Herbs: Lovage or Love Parsley; History, Culinary Uses and Nutrition
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Herbs: Lovage or Love Parsley; History, Culinary Uses and Nutrition

Loavge is an aromatic herb with medicinal and culinary uses that has been utilized throughout history. This herb is nutritious, and modern research has revealed its possible use in the development of anticancer drugs.

This robust, perennial, herbaceous plant was valued in traditional European folk medicine and is still eaten as a vegetable in its native southern Europe. Lovage is a member of the carrot, or Apiaceae botanical family and it has an aromatic, earthy, flavor. Lovage is highly nutritious, being a source of antioxidants.

Lovage or Levisticum offincinale is a short lived plant that arrives in early spring and bears clusters of tiny yellow flowers in midsummer. This plant has dark green leaves, the taste and scent of which are similar to celery or parsley. Flowers are followed by brown seeds, sometimes used as a substitute for caraway seeds (Carum carvi). Lovage is related to the herbs, angelica,cicely and licorice.

Alternative names for this herb include, Cornish lovage, Maggi herb, sea parsley, Italian lovage, old English lovage, loveache and Apio de Monte (Spanish).

The origin of lovage is contentious as the herb may be from the Eastern Mediterranean region, the Middle East, or central Asia, as some experts believe. The northern European equivalent is a closely related species called Ligusticum scoticum, and it grows wild in Britain and the Atlantic coast of North America.

Lovage was valued by the Ancient Greeks, and later the Romans, as a medicinal and culinary herb, indeed the Greeks chewed the leaves and seeds to aid digestion and to relieve flatulence. Lovage is mentioned in the Roman cookery book known as Apicius, written before the fifth century AD. In the Middle Ages lovage was prepared and eaten as a leafy vegetable and was also cultivated in the gardens of monasteries. Lovage has traditionally been propagated in gardens as a natural pest controller because it attracts wasps that feed on garden pests such as tent caterpillars.

The name of this herb is a corruption of this plants genus name Levisticum, which is derived from the Latin ligusticum or Liguria; the coastal region of north western Italy, where fields of lovage once flourished. The name lovage in old French is luvesche, or in English, loveache; which refers to this herbs use in love potions and aphrodisiacs. Indeed, in days gone by it was customary to keep a sachet of lovage when visiting a secret love in the fervent hope of a return of affection.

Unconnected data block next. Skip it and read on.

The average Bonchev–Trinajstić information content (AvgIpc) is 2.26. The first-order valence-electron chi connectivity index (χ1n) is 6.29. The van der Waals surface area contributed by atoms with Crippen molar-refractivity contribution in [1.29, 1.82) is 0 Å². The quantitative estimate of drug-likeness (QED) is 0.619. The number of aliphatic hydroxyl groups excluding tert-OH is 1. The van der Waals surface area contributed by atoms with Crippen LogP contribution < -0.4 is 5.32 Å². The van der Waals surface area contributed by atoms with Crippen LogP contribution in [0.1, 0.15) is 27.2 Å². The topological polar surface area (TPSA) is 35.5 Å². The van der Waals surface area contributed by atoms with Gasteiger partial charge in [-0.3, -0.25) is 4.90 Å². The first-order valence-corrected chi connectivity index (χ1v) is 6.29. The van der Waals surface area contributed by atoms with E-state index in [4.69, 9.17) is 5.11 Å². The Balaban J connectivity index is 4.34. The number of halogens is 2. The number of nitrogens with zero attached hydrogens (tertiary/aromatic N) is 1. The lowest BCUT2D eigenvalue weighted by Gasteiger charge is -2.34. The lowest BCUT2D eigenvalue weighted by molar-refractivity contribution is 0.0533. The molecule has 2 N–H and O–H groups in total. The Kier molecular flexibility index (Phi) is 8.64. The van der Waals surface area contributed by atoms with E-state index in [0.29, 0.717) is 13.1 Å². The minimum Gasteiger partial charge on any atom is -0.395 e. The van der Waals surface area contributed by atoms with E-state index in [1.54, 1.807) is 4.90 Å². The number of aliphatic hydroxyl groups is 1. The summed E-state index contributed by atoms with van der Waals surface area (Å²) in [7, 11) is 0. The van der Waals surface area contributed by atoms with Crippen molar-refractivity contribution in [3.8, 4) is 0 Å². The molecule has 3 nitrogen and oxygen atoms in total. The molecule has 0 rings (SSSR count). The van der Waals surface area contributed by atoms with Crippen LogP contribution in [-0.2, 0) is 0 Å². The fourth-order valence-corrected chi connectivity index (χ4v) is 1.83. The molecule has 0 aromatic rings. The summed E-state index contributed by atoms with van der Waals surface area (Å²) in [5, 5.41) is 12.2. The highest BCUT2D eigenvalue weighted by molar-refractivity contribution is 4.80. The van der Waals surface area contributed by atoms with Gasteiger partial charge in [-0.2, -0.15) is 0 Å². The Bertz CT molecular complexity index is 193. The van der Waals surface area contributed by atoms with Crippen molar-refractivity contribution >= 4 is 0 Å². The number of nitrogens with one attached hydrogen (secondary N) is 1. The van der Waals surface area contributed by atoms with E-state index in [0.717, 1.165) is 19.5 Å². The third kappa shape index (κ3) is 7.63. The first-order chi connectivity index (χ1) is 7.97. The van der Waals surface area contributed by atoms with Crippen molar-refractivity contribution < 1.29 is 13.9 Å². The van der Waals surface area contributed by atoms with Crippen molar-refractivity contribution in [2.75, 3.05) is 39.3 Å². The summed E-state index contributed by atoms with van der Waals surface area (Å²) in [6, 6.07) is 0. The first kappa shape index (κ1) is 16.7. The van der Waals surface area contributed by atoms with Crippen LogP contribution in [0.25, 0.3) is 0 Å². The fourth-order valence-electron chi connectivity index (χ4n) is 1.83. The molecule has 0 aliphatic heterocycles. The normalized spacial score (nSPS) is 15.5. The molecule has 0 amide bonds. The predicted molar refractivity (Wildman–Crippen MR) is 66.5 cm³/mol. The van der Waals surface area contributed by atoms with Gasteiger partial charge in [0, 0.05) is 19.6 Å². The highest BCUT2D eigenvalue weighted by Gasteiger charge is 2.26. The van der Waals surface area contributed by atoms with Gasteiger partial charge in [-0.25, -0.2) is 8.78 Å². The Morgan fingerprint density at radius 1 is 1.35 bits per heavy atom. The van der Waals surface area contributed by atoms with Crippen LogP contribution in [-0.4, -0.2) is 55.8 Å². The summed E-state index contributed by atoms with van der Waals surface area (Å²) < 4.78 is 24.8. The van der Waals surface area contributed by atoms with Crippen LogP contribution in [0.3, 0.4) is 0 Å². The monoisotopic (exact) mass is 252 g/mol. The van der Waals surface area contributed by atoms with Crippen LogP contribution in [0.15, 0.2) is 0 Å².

Culinary Uses: Every part of this herb is edible and has numerous culinary uses. In Mediterranean cuisine, lovage leaves are finely chopped and added to tomato based sauces, also soups that contain potatoes, sautéed and seafood dishes. The leaves can also be frozen, or dried to increase their shelf life.

Lovage leaf stalks tend to be fibrous and should be blanched in boiling water, after which they can be used like leafy vegetables; stems are also candied and used to decorate cakes like angelica. The seeds are either ground or used whole and added to bread, biscuits, cakes and also pickled. An herbal medicinal tea is also made from the roots, leaves and or seeds.

Medicinal Uses: Lovage is infrequently used in herbal medicine, internally, for kidney stones, cystitis, colic, poor appetite, menstruation pain and to promote digestion. Externally it is used for sore throat. This herb acts as a weak diuretic and expectorant.

Nutrition: This herb is rich in vitamin C, B complex vitamin’s and the antioxidant, quercetin. Quercetin is a bioflavonoid that acts as an anti-inflammatory and is believed to help prevent heart disease. The herb lovage is natures third best source of quercetin, after green tea and capers. Lovage has been used as a medicinal herb for millennia and there is positive new research into its medicinal properties.

  • A 2010 study at the University of Mainz, Staudingerweg, Germany, found that lovage essential oil can inhibit the growth of head and neck squamous carcinoma cells, and so could be used to develop new anticancer drugs. Head and neck cancer is the eighth most dangerous type of cancer in the world.
  • In Germany lovage is a recognized and approved herb for the treatment of urinary tract inflammation, for example Urethritis. Although, herbalists recommend those with kidney damage or who are pregnant, especially during the first trimester, to not use lovage.
  • Lovage essential oil contains numerous intriguing chemical compounds, many of which have not yet been fully investigated. Carvacrol is a natural antibiotic, or herbal germ fighter, that has been shown in clinical studies to destroy viruses. Other compounds found in lovage include coumarines; which have antioxidant effects, and beta-sitosterol; thought to lower LDL cholesterol and improve prostate health.

Primary image from flickr.com, image credit.

Lovage (Levisticum officinale) image credit flickr.com.

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Comments (5)

I have lovage growing in my yard... we dont use it much though.

I have a different prospective after reading your well composed information about love parsley.WEll done.voted up

Great piece. I was very interersted to hear its uses within folk tradition.

Such cute name for an herb. I am not really familiar with it. Thanks for the knowledge!

Thanks for the informative and well written article